Last weekend, speculation former Florida Gov. Jeb Bush (R) might run for president in 2016 ramped up when both of his sons gave interviews indicating he is “moving forward” with a potential campaign and his family is “geared up” for it. If Bush does attempt to follow his father and brother’s footsteps to the White House, many insiders expect he would be the instant leader in a crowded Republican field.
“If he gets in … he is the immediate frontrunner,” former Republican National Committee Chairman Michael Steele said of Bush.
Business Insider spoke to top GOP donors who indicated many of the party’s top fundraisers are ready to back Bush.
“He will get the backing.” SkyBridge Capital CEO, Anthony Scaramucci said of Bush. “People will be stepping over themselves.”
More importantly, it seems some key Republican donors are waiting until Bush decides whether to run before giving money to any other potential candidates.
One top investor who regularly donates to GOP candidates said they would support Bush and will not be making 2016 contributions to anyone else until they know if he’s running. They added that they know of several other major donors who are staying on the sidelines until Bush makes his choice.
Steele said this sentiment is echoed throughout the GOP establishment.
“I think that’s reflective of the general view around the party as a whole, not just within the donor class. I think there’s a lot of anticipation, particularly in light of the family’s movement towards a potential run,” said Steele when asked about the comments from donors. “That makes a lot of sense and it’s consistent with what I’m hearing on the ground as well.”
Steele attributed the business community’s eagerness to back Bush to his experience and relatively even-keeled approach.
“For business men and women, they like the comfort of certainty and so they respect what they would view as levelheadedness in dealing with and looking at some of the problems the country faces,” Steele said. “It’s not reactive one way or the other, but it’s really sort of a steadier hand approach to solving the problems. And again, this goes back to Gov. Bush’s abilities as governor working with Democrats in the state and nationally on these issues, you know, bringing that steady hand. And I think that brings people a lot more comfort.”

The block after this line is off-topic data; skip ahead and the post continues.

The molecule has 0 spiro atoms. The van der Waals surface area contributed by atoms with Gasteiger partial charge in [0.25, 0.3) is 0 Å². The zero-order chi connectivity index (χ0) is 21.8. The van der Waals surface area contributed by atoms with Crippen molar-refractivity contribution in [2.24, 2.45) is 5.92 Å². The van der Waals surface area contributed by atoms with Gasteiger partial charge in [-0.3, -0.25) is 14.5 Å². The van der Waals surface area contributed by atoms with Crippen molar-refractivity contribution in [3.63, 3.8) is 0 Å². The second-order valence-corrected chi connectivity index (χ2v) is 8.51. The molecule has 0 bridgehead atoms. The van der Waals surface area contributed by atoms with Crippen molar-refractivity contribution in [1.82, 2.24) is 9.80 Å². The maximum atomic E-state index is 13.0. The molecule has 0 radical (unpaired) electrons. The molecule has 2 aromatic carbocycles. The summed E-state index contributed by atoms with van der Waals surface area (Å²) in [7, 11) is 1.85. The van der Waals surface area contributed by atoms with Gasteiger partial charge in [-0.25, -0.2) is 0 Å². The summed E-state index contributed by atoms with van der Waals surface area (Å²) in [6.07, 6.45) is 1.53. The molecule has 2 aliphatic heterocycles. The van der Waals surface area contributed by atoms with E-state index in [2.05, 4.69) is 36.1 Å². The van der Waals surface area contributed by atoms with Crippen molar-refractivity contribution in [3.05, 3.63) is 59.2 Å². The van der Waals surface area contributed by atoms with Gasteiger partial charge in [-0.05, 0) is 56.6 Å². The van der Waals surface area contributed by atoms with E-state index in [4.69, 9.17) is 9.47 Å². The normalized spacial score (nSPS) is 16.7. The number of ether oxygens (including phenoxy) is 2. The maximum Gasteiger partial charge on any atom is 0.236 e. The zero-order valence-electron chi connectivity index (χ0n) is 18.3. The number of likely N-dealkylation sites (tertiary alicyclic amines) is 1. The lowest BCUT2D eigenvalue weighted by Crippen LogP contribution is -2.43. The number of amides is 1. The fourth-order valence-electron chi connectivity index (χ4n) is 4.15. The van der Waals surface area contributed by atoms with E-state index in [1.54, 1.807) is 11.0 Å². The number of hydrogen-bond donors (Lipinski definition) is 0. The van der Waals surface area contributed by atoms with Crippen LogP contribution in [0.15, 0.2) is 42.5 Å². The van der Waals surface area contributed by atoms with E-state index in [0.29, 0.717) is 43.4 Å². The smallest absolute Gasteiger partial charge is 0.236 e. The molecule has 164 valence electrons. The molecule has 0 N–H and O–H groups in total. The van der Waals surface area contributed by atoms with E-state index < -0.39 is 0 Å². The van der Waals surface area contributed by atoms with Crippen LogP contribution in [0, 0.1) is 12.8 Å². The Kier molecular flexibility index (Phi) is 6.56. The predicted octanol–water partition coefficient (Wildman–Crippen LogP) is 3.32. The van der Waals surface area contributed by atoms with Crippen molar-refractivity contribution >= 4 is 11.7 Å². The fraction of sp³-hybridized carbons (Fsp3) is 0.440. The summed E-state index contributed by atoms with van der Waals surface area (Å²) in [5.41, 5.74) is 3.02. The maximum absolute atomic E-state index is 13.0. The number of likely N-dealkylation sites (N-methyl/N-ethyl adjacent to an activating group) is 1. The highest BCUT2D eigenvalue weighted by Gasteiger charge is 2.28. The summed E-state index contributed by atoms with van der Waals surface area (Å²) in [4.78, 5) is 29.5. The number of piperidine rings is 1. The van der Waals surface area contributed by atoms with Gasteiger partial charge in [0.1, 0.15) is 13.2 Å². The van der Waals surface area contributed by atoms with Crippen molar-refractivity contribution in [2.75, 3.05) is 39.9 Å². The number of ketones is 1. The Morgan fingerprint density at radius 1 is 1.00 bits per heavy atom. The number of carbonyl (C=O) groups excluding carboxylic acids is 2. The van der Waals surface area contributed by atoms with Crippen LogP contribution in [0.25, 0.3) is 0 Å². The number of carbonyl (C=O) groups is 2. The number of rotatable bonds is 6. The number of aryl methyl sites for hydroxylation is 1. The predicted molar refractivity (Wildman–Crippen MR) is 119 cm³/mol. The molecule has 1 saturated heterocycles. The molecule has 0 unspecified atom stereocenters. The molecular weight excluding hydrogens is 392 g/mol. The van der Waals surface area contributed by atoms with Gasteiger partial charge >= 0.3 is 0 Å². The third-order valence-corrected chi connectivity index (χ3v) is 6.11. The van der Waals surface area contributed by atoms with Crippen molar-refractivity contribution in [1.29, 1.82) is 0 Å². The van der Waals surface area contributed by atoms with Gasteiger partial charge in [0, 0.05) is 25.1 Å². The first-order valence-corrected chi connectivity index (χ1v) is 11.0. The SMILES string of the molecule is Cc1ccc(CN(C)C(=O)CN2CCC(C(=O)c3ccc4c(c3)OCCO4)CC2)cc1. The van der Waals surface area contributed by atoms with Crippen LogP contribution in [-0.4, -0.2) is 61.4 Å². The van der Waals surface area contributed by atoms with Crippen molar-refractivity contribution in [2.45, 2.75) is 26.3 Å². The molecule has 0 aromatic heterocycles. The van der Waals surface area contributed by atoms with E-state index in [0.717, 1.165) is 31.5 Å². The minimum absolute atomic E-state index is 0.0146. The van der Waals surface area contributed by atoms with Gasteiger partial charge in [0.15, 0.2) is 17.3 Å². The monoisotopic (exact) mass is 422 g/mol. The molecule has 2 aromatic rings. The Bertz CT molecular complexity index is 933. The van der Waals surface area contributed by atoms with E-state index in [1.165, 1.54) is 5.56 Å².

Indeed, assuming 2012 Republican nominee Mitt Romney is really, as his wife has indicated, “done” running for president, Bush is set to be the most moderate option for Republicans in 2016.
Without Bush, the GOP field seems likely to be dominated by the infamously confrontational New Jersey Gov. Chris Christie (R), Tea Party favourite Sen. Ted Cruz (R-Texas) and the libertarian-leaning Sen. Rand Paul (R-Kentucky). Steele suggested this impression is shared by both Republican Party insiders and voters in the conservative base.
“I think for the party establishment, I also think for a good number of the grassroots folks out there as well … theres a great affinity for the Bush family,” said Steele, adding, “And there’s a very good appreciation for what Jeb did as governor of Florida, what he has done since then.”
Of course, Bush’s more moderate positions, specifically on education reform and on immigration, might not earn him opposition among staunch conservatives. However, Steele argued Bush’s advocacy for education reform is evidence of his experience and ability to be an effective leader.
“You have those who are, I’ll put it politely, disappointed that he, you know, has been an advocate of Common Core and some other education reforms, which they don’t agree with. But, you know, that’s the difference between having governed and knowing what’s needed in order to move issues like education,” Steele said.
On immigration, Steele suggested the fact Bush has a wife of Mexican descent allows him to bring a valuable perspective to the issue.
“What I think Jeb speaks to in such a personal way and, I think, in an important way for Republicans to listen to is, he speaks to the humanity of the individuals who are seeking a better life in this country,” said Steele. “You know, these aren’t statistics, these aren’t faceless individuals who have committed a crime, but these are people who are striving for a better life for their families.”
Steele also Bush’s support for reform could help a Republican Party that has talked about rebranding in the face of declining support among minority voters and a growing Latino electorate.
“Our party’s always talked about being a party of assimilation, a party of welcoming, and that’s something that I think Jeb brings to the conversation that we need to pay a little bit more attention to,” Steele said. “That’s going to be a real test for the party, I think, in the next couple of years.”
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